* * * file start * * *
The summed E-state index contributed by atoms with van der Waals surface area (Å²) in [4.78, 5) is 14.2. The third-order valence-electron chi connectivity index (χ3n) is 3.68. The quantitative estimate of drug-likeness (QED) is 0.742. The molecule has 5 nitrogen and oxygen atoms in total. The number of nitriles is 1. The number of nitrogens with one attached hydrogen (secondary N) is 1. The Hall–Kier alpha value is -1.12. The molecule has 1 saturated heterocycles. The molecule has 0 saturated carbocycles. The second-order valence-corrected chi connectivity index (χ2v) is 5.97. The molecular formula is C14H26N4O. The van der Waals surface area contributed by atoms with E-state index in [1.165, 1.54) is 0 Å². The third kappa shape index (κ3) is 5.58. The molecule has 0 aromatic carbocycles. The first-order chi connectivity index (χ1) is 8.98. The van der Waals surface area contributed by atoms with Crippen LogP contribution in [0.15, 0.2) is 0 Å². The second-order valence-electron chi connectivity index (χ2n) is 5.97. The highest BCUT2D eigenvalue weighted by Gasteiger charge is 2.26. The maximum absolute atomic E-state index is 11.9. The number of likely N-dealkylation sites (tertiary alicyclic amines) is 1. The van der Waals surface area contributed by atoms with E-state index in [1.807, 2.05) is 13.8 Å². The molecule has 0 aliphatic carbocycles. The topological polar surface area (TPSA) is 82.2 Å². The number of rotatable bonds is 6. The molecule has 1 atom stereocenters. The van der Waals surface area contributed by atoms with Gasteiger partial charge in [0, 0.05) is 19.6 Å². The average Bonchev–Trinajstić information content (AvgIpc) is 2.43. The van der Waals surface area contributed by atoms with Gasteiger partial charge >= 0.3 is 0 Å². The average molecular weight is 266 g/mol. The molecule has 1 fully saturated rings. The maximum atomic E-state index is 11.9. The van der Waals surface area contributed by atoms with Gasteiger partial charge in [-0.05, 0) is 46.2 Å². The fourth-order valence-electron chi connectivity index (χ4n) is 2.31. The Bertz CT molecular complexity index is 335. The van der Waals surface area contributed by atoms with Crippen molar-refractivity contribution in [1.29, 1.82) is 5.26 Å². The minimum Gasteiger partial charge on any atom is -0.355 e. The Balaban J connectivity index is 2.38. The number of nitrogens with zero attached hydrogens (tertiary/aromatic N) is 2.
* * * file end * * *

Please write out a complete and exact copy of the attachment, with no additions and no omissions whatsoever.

The summed E-state index contributed by atoms with van der Waals surface area (Å²) in [4.78, 5) is 14.2. The third-order valence-electron chi connectivity index (χ3n) is 3.68. The quantitative estimate of drug-likeness (QED) is 0.742. The molecule has 5 nitrogen and oxygen atoms in total. The number of nitriles is 1. The number of nitrogens with one attached hydrogen (secondary N) is 1. The Hall–Kier alpha value is -1.12. The molecule has 1 saturated heterocycles. The molecule has 0 saturated carbocycles. The second-order valence-corrected chi connectivity index (χ2v) is 5.97. The molecular formula is C14H26N4O. The van der Waals surface area contributed by atoms with E-state index in [1.165, 1.54) is 0 Å². The third kappa shape index (κ3) is 5.58. The molecule has 0 aromatic carbocycles. The first-order chi connectivity index (χ1) is 8.98. The van der Waals surface area contributed by atoms with Crippen LogP contribution in [0.15, 0.2) is 0 Å². The second-order valence-electron chi connectivity index (χ2n) is 5.97. The highest BCUT2D eigenvalue weighted by Gasteiger charge is 2.26. The maximum absolute atomic E-state index is 11.9. The number of likely N-dealkylation sites (tertiary alicyclic amines) is 1. The van der Waals surface area contributed by atoms with E-state index in [1.807, 2.05) is 13.8 Å². The molecule has 0 aliphatic carbocycles. The topological polar surface area (TPSA) is 82.2 Å². The number of rotatable bonds is 6. The molecule has 1 atom stereocenters. The van der Waals surface area contributed by atoms with Gasteiger partial charge in [0, 0.05) is 19.6 Å². The average Bonchev–Trinajstić information content (AvgIpc) is 2.43. The van der Waals surface area contributed by atoms with Gasteiger partial charge >= 0.3 is 0 Å². The average molecular weight is 266 g/mol. The molecule has 1 fully saturated rings. The maximum atomic E-state index is 11.9. The van der Waals surface area contributed by atoms with Gasteiger partial charge in [-0.05, 0) is 46.2 Å². The fourth-order valence-electron chi connectivity index (χ4n) is 2.31. The Bertz CT molecular complexity index is 335. The van der Waals surface area contributed by atoms with Crippen molar-refractivity contribution in [1.29, 1.82) is 5.26 Å². The minimum Gasteiger partial charge on any atom is -0.355 e. The Balaban J connectivity index is 2.38. The number of nitrogens with zero attached hydrogens (tertiary/aromatic N) is 2.